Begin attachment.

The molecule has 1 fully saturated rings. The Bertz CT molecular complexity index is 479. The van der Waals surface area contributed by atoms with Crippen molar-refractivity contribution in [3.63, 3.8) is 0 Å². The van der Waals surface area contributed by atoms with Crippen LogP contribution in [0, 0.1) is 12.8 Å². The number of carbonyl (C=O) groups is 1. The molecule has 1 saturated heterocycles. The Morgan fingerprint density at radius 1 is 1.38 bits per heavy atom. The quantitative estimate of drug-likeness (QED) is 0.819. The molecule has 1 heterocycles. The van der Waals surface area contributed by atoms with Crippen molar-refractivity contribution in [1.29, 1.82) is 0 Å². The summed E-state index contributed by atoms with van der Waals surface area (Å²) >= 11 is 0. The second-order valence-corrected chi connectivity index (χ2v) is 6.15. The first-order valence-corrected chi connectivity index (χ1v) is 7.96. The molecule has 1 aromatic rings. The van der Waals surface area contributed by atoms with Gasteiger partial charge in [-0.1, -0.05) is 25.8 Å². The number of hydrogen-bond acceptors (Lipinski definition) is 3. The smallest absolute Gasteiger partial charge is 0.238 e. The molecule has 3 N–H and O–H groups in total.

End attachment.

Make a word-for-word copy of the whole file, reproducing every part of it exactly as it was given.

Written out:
The molecule has 1 fully saturated rings. The Bertz CT molecular complexity index is 479. The van der Waals surface area contributed by atoms with Crippen molar-refractivity contribution in [3.63, 3.8) is 0 Å². The van der Waals surface area contributed by atoms with Crippen LogP contribution in [0, 0.1) is 12.8 Å². The number of carbonyl (C=O) groups is 1. The molecule has 1 saturated heterocycles. The Morgan fingerprint density at radius 1 is 1.38 bits per heavy atom. The quantitative estimate of drug-likeness (QED) is 0.819. The molecule has 1 heterocycles. The van der Waals surface area contributed by atoms with Crippen molar-refractivity contribution in [1.29, 1.82) is 0 Å². The summed E-state index contributed by atoms with van der Waals surface area (Å²) >= 11 is 0. The second-order valence-corrected chi connectivity index (χ2v) is 6.15. The first-order valence-corrected chi connectivity index (χ1v) is 7.96. The molecule has 1 aromatic rings. The van der Waals surface area contributed by atoms with Gasteiger partial charge in [-0.1, -0.05) is 25.8 Å². The number of hydrogen-bond acceptors (Lipinski definition) is 3. The smallest absolute Gasteiger partial charge is 0.238 e. The molecule has 3 N–H and O–H groups in total.